Vendor Finance: So they want you to be the bank!?

Vendor Finance: So they want you to be the bank!?

What to look out for when selling your own home (Part II)

In my previous post I talked about the risks and what to look out for when Wrappers show an interest in your house or property. No I don’t mean Jay Z or Snoop Lion (aka Dogg) have seen your home online and have come calling to make an offer. I mean the Wrappers who want to own your home with almost no money down and promise to pay you over time from the money they receive from tenant/buyer they install in your home. This is not a highly recommended method to sell your property. This post is about another ‘buying’ practice that is sometimes offered to home sellers, and by, at times, well-intentioned buyers. This purchase method is called ‘Vendor Finance.’

Vendor Finance

Vendor finance is favoured by buyers who may have been rejected by traditional finance means – banks, are a short time away from qualifying for finance, or their financial capabilities fall short of the price required to obtain the property they are very keen to buy. The latter being the most common example of a vendor finance arrangement.

Whilst vendor finance carries less risk than wrapping, it still comes with a fairly serious warning label. If you are approached by a buyer who is offering to purchase your property under the terms of a vendor finance arrangement, before even considering it, seek detailed advice from a trusted legal adviser and or an accountant.

In effect, the buyer is asking you to loan them the difference in the purchase price. You are in effect becoming a secondary bank or lending institution, with the buyer as your client.

For example, your home is on the market for $500,000 and you meet a buyer who goes head over heels for your home and wants to buy it. The buyer informs you that they can immediately finance the purchase up to $450,000 and would you be open to receiving the balance, $50,000 over, say, two years. They may offer payments monthly, or every six months – this all comes down to what you are comfortable with and what the buyer is capable of.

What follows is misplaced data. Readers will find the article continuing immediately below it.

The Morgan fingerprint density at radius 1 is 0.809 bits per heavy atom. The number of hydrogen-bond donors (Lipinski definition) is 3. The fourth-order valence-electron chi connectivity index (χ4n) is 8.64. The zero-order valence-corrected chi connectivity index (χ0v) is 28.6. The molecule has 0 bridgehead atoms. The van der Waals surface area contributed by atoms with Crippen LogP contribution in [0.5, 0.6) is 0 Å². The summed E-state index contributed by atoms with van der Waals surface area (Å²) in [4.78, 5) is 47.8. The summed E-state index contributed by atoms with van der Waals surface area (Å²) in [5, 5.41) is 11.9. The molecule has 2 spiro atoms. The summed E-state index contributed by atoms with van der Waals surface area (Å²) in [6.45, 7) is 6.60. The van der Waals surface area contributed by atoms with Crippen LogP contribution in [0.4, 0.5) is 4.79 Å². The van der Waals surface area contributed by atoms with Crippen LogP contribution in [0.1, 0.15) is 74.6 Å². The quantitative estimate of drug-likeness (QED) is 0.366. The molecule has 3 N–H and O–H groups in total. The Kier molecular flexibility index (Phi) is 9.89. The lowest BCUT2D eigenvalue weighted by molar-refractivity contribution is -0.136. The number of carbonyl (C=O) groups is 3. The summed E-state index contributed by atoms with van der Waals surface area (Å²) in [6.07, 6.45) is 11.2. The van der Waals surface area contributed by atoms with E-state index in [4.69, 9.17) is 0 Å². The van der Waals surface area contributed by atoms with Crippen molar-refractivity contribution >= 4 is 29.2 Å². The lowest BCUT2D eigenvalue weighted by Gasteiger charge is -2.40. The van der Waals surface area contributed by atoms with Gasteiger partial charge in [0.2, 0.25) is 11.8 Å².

Initial discussions with the buyer could be quite open and friendly, and you might think the buyer is a great person and seems very genuine, but that is where you must stop and start thinking in ‘worst case scenario’ terms:

“What if we go ahead and the buyer stops making payments on the balance after a couple of months?”

“What happens if they don’t make any payments after they take possession of my home and have moved in?”

This is where your lawyer or solicitor becomes an integral part of any such deal. They will explore worst case scenarios, potential penalties should the buyer be late with any payment or fail to make payments – basically inform you of where you stand legally and the risks you may encounter if you proceed with a buyer under a vendor finance agreement.

If faced with this type of offer from a buyer when selling a house by owner, take a breath, ask yourself whether the whole scenario feels right, seek sound legal advice and proceed with caution – make no agreements unless you are 100{5be8b5650852dcf96a34828ba5a88d9285f6c7439f02c8133f6b05e7d943eaff} sure and feel legally secure. And remember, don’t put all your eggs into the one basket, continue to entertain other buyers who show interest in your home.

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Craig - Agent in a Box

Sharing 18 years of frontline real estate sales experience to help you be better prepared to sell your own home.